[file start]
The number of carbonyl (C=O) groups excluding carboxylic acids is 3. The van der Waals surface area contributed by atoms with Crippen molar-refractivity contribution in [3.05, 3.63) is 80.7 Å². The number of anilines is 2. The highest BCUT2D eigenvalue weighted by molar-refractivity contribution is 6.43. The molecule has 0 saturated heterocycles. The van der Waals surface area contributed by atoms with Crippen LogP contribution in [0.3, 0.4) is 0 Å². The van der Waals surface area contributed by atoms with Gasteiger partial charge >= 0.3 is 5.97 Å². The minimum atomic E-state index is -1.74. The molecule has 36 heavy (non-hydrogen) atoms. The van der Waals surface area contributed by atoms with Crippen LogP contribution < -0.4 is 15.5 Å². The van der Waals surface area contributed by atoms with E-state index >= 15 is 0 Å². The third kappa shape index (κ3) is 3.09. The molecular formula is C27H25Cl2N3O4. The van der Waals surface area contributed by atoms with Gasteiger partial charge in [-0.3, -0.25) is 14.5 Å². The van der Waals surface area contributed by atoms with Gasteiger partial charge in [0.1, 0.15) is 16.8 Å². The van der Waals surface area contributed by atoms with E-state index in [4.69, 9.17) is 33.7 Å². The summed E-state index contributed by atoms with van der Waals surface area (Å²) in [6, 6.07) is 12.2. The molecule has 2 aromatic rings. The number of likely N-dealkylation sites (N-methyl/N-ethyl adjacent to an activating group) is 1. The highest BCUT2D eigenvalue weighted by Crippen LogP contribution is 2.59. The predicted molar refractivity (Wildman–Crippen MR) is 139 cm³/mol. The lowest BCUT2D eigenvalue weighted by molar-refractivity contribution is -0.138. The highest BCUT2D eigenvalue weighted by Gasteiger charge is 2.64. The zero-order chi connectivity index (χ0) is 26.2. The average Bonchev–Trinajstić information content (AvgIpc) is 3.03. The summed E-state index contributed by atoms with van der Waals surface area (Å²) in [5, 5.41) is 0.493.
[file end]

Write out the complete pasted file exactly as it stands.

The number of carbonyl (C=O) groups excluding carboxylic acids is 3. The van der Waals surface area contributed by atoms with Crippen molar-refractivity contribution in [3.05, 3.63) is 80.7 Å². The number of anilines is 2. The highest BCUT2D eigenvalue weighted by molar-refractivity contribution is 6.43. The molecule has 0 saturated heterocycles. The van der Waals surface area contributed by atoms with Crippen LogP contribution in [0.3, 0.4) is 0 Å². The van der Waals surface area contributed by atoms with Gasteiger partial charge >= 0.3 is 5.97 Å². The minimum atomic E-state index is -1.74. The molecule has 36 heavy (non-hydrogen) atoms. The van der Waals surface area contributed by atoms with Crippen LogP contribution < -0.4 is 15.5 Å². The van der Waals surface area contributed by atoms with E-state index >= 15 is 0 Å². The third kappa shape index (κ3) is 3.09. The molecular formula is C27H25Cl2N3O4. The van der Waals surface area contributed by atoms with Gasteiger partial charge in [-0.3, -0.25) is 14.5 Å². The van der Waals surface area contributed by atoms with Gasteiger partial charge in [0.1, 0.15) is 16.8 Å². The van der Waals surface area contributed by atoms with E-state index in [4.69, 9.17) is 33.7 Å². The summed E-state index contributed by atoms with van der Waals surface area (Å²) in [6, 6.07) is 12.2. The molecule has 2 aromatic rings. The number of likely N-dealkylation sites (N-methyl/N-ethyl adjacent to an activating group) is 1. The highest BCUT2D eigenvalue weighted by Crippen LogP contribution is 2.59. The predicted molar refractivity (Wildman–Crippen MR) is 139 cm³/mol. The lowest BCUT2D eigenvalue weighted by molar-refractivity contribution is -0.138. The highest BCUT2D eigenvalue weighted by Gasteiger charge is 2.64. The zero-order chi connectivity index (χ0) is 26.2. The average Bonchev–Trinajstić information content (AvgIpc) is 3.03. The summed E-state index contributed by atoms with van der Waals surface area (Å²) in [5, 5.41) is 0.493.